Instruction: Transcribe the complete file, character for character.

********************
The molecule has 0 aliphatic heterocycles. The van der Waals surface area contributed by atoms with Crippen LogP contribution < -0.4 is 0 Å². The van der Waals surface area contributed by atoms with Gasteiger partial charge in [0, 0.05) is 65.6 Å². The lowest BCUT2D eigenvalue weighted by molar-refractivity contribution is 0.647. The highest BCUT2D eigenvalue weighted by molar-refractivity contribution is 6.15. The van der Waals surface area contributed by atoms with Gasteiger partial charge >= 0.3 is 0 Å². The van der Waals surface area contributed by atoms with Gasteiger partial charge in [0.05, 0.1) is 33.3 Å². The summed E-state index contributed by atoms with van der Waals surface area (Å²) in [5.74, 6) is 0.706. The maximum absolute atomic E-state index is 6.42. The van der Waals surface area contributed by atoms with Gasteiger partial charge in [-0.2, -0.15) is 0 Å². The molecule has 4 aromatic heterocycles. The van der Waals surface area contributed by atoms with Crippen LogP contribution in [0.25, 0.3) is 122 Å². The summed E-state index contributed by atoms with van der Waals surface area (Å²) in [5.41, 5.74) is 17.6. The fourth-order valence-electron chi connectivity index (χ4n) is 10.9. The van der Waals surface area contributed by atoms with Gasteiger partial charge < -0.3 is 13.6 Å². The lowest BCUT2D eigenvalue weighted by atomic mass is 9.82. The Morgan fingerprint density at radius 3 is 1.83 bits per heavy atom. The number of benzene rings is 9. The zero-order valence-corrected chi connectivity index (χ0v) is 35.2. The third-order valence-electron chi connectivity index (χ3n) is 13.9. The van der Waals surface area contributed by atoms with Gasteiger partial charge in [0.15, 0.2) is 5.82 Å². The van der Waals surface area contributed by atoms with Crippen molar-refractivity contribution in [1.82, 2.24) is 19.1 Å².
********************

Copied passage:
The molecule has 0 aliphatic heterocycles. The van der Waals surface area contributed by atoms with Crippen LogP contribution < -0.4 is 0 Å². The van der Waals surface area contributed by atoms with Gasteiger partial charge in [0, 0.05) is 65.6 Å². The lowest BCUT2D eigenvalue weighted by molar-refractivity contribution is 0.647. The highest BCUT2D eigenvalue weighted by molar-refractivity contribution is 6.15. The van der Waals surface area contributed by atoms with Gasteiger partial charge >= 0.3 is 0 Å². The van der Waals surface area contributed by atoms with Gasteiger partial charge in [0.05, 0.1) is 33.3 Å². The summed E-state index contributed by atoms with van der Waals surface area (Å²) in [5.74, 6) is 0.706. The maximum absolute atomic E-state index is 6.42. The van der Waals surface area contributed by atoms with Gasteiger partial charge in [-0.2, -0.15) is 0 Å². The molecule has 4 aromatic heterocycles. The van der Waals surface area contributed by atoms with Crippen LogP contribution in [0.25, 0.3) is 122 Å². The summed E-state index contributed by atoms with van der Waals surface area (Å²) in [5.41, 5.74) is 17.6. The fourth-order valence-electron chi connectivity index (χ4n) is 10.9. The van der Waals surface area contributed by atoms with Gasteiger partial charge < -0.3 is 13.6 Å². The lowest BCUT2D eigenvalue weighted by atomic mass is 9.82. The Morgan fingerprint density at radius 3 is 1.83 bits per heavy atom. The number of benzene rings is 9. The zero-order valence-corrected chi connectivity index (χ0v) is 35.2. The third-order valence-electron chi connectivity index (χ3n) is 13.9. The van der Waals surface area contributed by atoms with Gasteiger partial charge in [0.15, 0.2) is 5.82 Å². The van der Waals surface area contributed by atoms with Crippen molar-refractivity contribution in [1.82, 2.24) is 19.1 Å².